Piaget are wrapping up a remarkable year of new models, one that began with the thinnest manual-wind watch yet, and has blossomed into a veritable smorgasbord of bejewelled and ultra-slim beauties.
The thinnest watch we’ve seen launched in January as a men’s model, the Altiplano 900P (pictured above), a timepiece just 3.65mm thin. This was something achieved by combining the movement and the case into one.
The Altiplano has now morphed into the thinnest of high-jewellery watches, with Piaget going so far as to add, in one variation, 367 baguette-cut and brilliant-cut diamonds totalling 4.7 carats, some feat given the tiny acreage of the 38mm watch.
Despite being a wafer-thin 5.65mm, it’s heavyweight competition for other creations – from tourbillons to skeletonised triumphs – that the brand revealed in October at Hong Kong’s Watches and Wonders.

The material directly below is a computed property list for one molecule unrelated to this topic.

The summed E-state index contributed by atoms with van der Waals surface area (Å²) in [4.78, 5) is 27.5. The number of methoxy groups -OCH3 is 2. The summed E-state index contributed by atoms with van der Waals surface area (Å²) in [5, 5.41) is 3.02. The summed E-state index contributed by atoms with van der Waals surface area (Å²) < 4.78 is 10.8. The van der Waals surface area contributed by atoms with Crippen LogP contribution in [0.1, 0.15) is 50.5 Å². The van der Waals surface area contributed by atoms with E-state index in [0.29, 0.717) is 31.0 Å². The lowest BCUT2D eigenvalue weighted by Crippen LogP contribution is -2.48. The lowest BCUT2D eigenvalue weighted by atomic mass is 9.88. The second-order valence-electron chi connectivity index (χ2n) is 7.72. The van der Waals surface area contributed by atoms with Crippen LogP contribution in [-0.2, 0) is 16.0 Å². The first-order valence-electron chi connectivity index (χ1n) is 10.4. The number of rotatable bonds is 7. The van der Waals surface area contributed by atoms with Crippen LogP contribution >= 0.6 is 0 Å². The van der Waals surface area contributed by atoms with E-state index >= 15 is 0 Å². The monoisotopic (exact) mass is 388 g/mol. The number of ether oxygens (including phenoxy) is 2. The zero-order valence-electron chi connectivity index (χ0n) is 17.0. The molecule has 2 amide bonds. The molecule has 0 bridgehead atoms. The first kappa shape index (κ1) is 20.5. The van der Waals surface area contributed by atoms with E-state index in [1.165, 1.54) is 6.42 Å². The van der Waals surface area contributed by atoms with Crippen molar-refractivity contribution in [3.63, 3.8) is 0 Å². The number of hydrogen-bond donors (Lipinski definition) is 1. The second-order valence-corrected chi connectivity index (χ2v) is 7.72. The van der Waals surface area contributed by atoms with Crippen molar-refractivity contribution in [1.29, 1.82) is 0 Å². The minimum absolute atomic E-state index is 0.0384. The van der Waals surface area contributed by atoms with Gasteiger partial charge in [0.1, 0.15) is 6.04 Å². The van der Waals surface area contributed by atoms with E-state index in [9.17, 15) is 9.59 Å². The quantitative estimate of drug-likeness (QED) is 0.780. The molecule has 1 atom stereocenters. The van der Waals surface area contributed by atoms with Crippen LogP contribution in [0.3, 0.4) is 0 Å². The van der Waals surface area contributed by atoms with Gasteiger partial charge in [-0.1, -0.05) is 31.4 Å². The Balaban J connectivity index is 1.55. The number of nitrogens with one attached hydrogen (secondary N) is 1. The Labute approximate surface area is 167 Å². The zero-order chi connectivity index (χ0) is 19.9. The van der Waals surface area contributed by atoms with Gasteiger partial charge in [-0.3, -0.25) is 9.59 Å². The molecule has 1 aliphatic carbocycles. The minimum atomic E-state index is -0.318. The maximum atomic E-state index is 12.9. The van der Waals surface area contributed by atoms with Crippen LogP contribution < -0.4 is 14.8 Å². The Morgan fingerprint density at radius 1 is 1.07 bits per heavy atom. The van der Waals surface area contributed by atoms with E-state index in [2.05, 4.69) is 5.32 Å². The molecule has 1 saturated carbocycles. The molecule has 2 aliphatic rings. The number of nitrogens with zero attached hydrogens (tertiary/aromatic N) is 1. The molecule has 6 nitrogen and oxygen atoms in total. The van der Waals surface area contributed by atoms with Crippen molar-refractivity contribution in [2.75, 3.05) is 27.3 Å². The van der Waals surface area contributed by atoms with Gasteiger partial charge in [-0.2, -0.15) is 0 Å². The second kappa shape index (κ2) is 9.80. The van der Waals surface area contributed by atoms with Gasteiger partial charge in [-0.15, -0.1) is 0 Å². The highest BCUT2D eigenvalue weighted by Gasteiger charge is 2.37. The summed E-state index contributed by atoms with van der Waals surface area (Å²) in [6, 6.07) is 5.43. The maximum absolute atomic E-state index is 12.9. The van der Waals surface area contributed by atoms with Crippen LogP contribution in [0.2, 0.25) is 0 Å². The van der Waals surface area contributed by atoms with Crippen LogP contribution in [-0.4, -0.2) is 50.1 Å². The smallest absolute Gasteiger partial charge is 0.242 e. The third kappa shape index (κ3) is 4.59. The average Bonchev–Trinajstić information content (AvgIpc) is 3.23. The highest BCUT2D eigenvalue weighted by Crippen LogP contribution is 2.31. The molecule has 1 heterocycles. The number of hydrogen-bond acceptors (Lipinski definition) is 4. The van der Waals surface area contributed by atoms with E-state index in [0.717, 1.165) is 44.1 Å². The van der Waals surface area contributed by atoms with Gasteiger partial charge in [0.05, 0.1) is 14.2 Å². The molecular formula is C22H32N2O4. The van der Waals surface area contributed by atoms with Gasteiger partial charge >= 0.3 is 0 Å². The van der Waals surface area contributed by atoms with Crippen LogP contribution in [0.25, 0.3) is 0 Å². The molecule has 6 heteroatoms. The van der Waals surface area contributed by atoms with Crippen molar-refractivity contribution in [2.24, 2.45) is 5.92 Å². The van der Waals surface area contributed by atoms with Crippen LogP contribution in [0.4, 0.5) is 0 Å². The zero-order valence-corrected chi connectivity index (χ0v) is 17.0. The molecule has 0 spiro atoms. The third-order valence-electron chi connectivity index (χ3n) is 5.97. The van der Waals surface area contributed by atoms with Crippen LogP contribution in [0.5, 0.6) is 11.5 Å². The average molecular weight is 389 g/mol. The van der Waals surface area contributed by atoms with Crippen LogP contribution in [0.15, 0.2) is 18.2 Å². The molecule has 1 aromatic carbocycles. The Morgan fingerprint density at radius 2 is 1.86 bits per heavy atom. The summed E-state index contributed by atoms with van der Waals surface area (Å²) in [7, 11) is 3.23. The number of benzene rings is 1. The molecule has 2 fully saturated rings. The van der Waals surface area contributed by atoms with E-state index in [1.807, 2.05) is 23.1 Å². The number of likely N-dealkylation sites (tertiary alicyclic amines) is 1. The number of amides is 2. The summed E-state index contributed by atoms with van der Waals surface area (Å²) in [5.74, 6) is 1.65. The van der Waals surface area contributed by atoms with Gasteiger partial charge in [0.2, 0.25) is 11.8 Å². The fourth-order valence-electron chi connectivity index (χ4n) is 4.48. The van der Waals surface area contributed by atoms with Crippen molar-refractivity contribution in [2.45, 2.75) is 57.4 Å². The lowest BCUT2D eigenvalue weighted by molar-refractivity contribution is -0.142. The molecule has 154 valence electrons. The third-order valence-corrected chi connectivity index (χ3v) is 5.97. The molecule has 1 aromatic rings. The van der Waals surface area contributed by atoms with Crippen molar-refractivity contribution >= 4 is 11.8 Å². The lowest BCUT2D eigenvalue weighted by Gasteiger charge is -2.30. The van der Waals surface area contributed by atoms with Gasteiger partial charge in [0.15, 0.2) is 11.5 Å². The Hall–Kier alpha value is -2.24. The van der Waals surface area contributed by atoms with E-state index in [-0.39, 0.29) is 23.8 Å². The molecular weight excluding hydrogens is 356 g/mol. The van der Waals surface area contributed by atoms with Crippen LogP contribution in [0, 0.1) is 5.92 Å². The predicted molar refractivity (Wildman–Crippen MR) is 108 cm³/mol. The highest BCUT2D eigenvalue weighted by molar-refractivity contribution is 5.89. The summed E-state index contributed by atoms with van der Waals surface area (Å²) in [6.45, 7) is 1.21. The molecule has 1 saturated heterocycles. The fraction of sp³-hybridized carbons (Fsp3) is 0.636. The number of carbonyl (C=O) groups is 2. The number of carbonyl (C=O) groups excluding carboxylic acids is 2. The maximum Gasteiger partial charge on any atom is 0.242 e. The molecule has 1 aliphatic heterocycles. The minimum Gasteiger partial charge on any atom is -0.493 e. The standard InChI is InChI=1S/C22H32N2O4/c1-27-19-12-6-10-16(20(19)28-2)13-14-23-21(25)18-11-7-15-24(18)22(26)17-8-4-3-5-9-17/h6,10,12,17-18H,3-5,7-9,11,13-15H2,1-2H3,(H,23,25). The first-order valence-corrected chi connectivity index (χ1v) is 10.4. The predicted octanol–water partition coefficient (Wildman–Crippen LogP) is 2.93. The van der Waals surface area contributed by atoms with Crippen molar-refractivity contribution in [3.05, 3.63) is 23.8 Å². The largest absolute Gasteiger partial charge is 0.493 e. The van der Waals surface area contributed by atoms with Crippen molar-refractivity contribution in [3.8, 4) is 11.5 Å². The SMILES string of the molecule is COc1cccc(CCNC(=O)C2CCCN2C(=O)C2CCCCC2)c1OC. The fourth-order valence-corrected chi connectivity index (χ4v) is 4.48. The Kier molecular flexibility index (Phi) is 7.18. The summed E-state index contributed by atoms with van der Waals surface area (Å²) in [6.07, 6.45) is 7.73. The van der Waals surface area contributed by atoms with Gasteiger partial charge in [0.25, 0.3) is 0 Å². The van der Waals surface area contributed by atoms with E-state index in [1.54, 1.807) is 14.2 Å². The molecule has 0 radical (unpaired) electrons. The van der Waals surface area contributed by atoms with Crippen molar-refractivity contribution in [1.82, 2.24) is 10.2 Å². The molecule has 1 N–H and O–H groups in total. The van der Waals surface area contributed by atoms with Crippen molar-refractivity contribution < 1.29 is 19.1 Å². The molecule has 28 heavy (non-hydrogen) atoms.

These included the only slightly less-thin Altiplano 1200E, a watch boasting the first ever entirely enamelled skeleton movement, one that has a depth of just 3mm. The enamelling, your choice of black or white, is applied to the gold mainplate and undergoes five successive firings at between 780 and 800 degrees celcius – a delicate feat given the need to avoid distortion of that already slender base.
Only a few weeks before, Piaget created a special collection of jewellery and timepieces for the Paris Antique Dealers Biennale, labelling it “Extremely Piaget.” That description, refreshingly, looks like no exaggeration – this is a brand producing wrist adornments that reflect extremes of craftsmanship and endeavour.